8 March, 2021
Spotlight on Research: Dr Chandrima Banerjee
Posted: 18 November, 2020
You and your colleagues’ recent discovery of ultra-fast magnetic switching has been published in Nature Communications and gained media attention. Can you tell us more about this research, your role in it, and how this breakthrough could transform fibre optical communications?
We are living in an information age, where knowledge and communication are inseparable from economic wealth. The rapidly increasing volume of data in the internet cloud is stored magnetically in data centres spread across the globe, where the information is encoded in the form of binary digits 0 and 1. They are linked by fibre optic cables. The speed of communication is determined by the time to switch a 0 to a 1 and how frequently we can do it.
In the CRANN photonics lab at Trinity College Dublin, we shoot ultrashort light pulses only a hundred femtoseconds long (1 fs = 10-15 s, a quadrillionth of a second) onto thin magnetic films and study their response. The pulse causes a sudden heating of the electrons by about 1,000 degrees, which disrupts the magnetization. I have recently discovered that such treatment to films of the new alloy of manganese, ruthenium and gallium, known as MRG (a main focus of research in our group) causes its magnetization to switch direction. The two directions can be used to represent binary 1 and 0. This switching is very fast. It takes less than 12 picoseconds (1 ps = 10-12 s), and the magnetization direction toggles back and forth with each laser pulse. As the magnetic states don’t need external power for stabilization, they are potentially useful for switching data streams. We believe that MRG is a fundamental building block to realize ultrafast optical switches that can be used for multiplexing communication based on optical fibres. This could increase the capacity of the existing fibre optic network ten-fold.
What inspired you to pursue research in this area?
During my Masters in IIT Delhi, India, I did a small project on magnetic properties of half-metallic Fe3O4 films. There I first learned about the research field known as spintronics and was fascinated by it. Magnetism is a very ancient phenomenon, with a vast presence ranging from Earth’s magnetic field and electromagnetic waves (like light and radio waves) to the magnetism of electrons in solid materials. The concept of using magnets in a miniaturized form for future data technology appeared very interesting, yet challenging. In my PhD in SNBNCBS, India, I worked on an interdisciplinary subject involving light and magnetism. I learned about recent discoveries showing that light could control magnetic properties in multiple ways. I will soon move to the Technion in Israel. My aim is to study light-magnetism interaction on an even shorter timescale: the attosecond (1 as = 10-18 s), which is the fundamental timescale for sub-atomic phenomena.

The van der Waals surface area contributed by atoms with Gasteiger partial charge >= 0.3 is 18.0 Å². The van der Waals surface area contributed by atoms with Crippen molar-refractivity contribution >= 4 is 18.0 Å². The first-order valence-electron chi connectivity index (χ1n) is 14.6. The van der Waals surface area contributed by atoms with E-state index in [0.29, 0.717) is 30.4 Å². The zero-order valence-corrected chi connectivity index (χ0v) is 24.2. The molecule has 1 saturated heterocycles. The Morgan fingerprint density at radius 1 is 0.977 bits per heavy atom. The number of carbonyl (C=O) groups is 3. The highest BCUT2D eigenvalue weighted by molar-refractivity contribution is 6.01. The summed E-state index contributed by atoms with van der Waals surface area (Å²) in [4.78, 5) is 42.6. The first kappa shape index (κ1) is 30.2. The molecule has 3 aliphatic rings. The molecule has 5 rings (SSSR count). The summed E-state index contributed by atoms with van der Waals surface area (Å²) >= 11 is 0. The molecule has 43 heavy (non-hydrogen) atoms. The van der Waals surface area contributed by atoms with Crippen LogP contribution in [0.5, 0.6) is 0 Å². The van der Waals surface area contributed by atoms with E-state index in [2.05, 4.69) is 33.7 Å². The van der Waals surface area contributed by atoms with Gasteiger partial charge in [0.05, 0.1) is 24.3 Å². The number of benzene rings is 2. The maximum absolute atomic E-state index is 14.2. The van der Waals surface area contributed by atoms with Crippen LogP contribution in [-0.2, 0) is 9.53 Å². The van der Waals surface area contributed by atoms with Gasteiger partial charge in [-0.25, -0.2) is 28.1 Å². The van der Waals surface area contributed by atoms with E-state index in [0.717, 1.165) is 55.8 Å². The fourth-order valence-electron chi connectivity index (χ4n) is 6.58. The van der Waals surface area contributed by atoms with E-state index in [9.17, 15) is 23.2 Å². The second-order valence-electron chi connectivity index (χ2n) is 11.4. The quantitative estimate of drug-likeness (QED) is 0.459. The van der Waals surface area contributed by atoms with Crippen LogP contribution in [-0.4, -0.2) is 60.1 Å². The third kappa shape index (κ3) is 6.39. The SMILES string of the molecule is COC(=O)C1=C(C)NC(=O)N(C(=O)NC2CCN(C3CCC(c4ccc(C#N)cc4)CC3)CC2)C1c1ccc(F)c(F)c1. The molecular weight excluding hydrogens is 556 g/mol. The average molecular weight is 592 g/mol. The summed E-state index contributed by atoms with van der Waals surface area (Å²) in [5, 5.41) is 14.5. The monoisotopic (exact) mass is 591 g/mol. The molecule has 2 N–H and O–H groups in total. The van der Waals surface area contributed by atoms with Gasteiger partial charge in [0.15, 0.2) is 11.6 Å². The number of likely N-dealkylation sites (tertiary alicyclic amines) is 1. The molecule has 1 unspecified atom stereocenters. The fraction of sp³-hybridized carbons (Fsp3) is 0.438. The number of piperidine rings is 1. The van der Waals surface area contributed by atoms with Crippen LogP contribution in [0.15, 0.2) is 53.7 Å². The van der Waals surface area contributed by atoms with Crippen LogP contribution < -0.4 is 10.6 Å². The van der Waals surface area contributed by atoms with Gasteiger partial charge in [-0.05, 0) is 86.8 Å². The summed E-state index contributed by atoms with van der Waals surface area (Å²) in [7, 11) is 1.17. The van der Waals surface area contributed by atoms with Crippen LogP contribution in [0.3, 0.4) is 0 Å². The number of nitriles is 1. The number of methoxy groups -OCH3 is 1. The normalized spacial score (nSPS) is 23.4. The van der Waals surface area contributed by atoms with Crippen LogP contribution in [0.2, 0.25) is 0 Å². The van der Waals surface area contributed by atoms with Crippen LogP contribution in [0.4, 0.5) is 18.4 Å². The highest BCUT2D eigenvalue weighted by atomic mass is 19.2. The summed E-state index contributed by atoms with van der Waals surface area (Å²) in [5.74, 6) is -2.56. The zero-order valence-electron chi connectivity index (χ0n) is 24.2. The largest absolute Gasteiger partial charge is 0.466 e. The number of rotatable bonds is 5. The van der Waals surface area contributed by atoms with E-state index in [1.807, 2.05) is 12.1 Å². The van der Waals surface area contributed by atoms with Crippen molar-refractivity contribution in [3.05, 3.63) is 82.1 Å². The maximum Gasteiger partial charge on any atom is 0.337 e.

In your opinion, why is your research important?
From the application point of view, this discovery is one more step towards achieving terahertz (picosecond) data processing. MRG is the second material found to switch its magnetisation through a thermal process using light only. In comparison to its predecessor, GdFeCo, it is far more suitable for implementation in spintronic devices such as, for instance, optomagnetic memories. Further experimental and theoretical studies on MRG and its chemically tailored successors could lead to ultrafast memory and data transfer.
Fundamentally, we identified an alternative mechanism for switching in MRG compared to GdFeCo. It challenges the idea that a rare earth element such as gadolinium is necessary in designing new switching materials. I am sure that my work in Trinity will trigger many further theoretical studies.
What are some of the greatest challenges facing researchers in your field? What are the greatest opportunities?
The fundamental component of present chip-based electronic technology is an electrically operated switch, the semiconductor transistor. Behind the huge data revolution in the past decade lies the miniaturization and accumulation of ever more transistor switches. However, its progress is limited by the heat consumption and restrictions due to fundamental limits. An alternative is to use magnetic switches. As the magnetic state naturally retains its direction, it provides energy-efficient and non-volatile memory. However, the challenge is how we can change the magnetic state without applying a huge magnetic field to it. In particular, we want to change the state of individual bits without affecting the system globally. Fast optical pulses can solve all the issues. Therefore, the challenge remains to develop a material whose magnetization will respond perfectly to optical pulses.
How has the Irish Research Council supported you in your work?
The Irish Research Council gave me the opportunity to work with colleagues in Prof. J. M. D. Coey’s esteemed research group in Trinity College Dublin. During my Fellowship, I attended the JEMS conference in 2019 at Uppsala University, Sweden, where I interacted with the scientific research community and heard their opinion of my experimental work. I am hopeful that my research findings will positively influence the future direction of spintronics research and contribute to the visibility of Irish research worldwide.